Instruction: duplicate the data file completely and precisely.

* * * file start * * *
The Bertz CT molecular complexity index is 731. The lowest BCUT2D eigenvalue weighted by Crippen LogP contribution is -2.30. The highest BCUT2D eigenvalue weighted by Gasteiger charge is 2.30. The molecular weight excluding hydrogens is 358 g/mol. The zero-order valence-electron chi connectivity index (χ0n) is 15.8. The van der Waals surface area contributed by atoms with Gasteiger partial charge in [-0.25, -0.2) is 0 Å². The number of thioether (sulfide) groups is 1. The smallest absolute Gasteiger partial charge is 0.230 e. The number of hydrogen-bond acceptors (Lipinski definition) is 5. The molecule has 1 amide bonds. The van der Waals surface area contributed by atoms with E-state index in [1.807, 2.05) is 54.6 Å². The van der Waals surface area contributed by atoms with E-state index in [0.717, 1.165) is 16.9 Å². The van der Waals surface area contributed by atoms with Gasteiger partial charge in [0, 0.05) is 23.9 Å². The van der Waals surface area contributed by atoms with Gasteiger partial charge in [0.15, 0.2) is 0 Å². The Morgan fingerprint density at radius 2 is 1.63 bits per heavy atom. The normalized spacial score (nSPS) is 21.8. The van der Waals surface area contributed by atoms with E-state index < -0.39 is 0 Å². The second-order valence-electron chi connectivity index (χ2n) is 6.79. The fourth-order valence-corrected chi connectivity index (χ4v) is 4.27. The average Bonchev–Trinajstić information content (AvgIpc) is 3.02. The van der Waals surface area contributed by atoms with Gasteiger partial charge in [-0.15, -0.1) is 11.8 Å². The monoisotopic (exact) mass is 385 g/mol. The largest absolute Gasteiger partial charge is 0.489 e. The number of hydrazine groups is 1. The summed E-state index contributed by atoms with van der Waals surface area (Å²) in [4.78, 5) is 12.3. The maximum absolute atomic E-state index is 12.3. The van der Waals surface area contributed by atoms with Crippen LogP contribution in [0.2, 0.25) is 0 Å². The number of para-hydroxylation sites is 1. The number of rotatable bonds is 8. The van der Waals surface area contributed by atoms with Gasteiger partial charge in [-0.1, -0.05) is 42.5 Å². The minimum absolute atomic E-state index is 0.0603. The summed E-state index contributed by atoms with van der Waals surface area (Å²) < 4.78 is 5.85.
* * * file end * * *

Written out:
The Bertz CT molecular complexity index is 731. The lowest BCUT2D eigenvalue weighted by Crippen LogP contribution is -2.30. The highest BCUT2D eigenvalue weighted by Gasteiger charge is 2.30. The molecular weight excluding hydrogens is 358 g/mol. The zero-order valence-electron chi connectivity index (χ0n) is 15.8. The van der Waals surface area contributed by atoms with Gasteiger partial charge in [-0.25, -0.2) is 0 Å². The number of thioether (sulfide) groups is 1. The smallest absolute Gasteiger partial charge is 0.230 e. The number of hydrogen-bond acceptors (Lipinski definition) is 5. The molecule has 1 amide bonds. The van der Waals surface area contributed by atoms with E-state index in [1.807, 2.05) is 54.6 Å². The van der Waals surface area contributed by atoms with E-state index in [0.717, 1.165) is 16.9 Å². The van der Waals surface area contributed by atoms with Gasteiger partial charge in [0, 0.05) is 23.9 Å². The van der Waals surface area contributed by atoms with Gasteiger partial charge in [0.15, 0.2) is 0 Å². The Morgan fingerprint density at radius 2 is 1.63 bits per heavy atom. The normalized spacial score (nSPS) is 21.8. The van der Waals surface area contributed by atoms with E-state index < -0.39 is 0 Å². The second-order valence-electron chi connectivity index (χ2n) is 6.79. The fourth-order valence-corrected chi connectivity index (χ4v) is 4.27. The average Bonchev–Trinajstić information content (AvgIpc) is 3.02. The van der Waals surface area contributed by atoms with Gasteiger partial charge in [-0.15, -0.1) is 11.8 Å². The monoisotopic (exact) mass is 385 g/mol. The largest absolute Gasteiger partial charge is 0.489 e. The number of hydrazine groups is 1. The summed E-state index contributed by atoms with van der Waals surface area (Å²) in [4.78, 5) is 12.3. The maximum absolute atomic E-state index is 12.3. The van der Waals surface area contributed by atoms with Crippen LogP contribution in [0.2, 0.25) is 0 Å². The number of para-hydroxylation sites is 1. The number of rotatable bonds is 8. The van der Waals surface area contributed by atoms with Gasteiger partial charge in [-0.1, -0.05) is 42.5 Å². The minimum absolute atomic E-state index is 0.0603. The summed E-state index contributed by atoms with van der Waals surface area (Å²) < 4.78 is 5.85.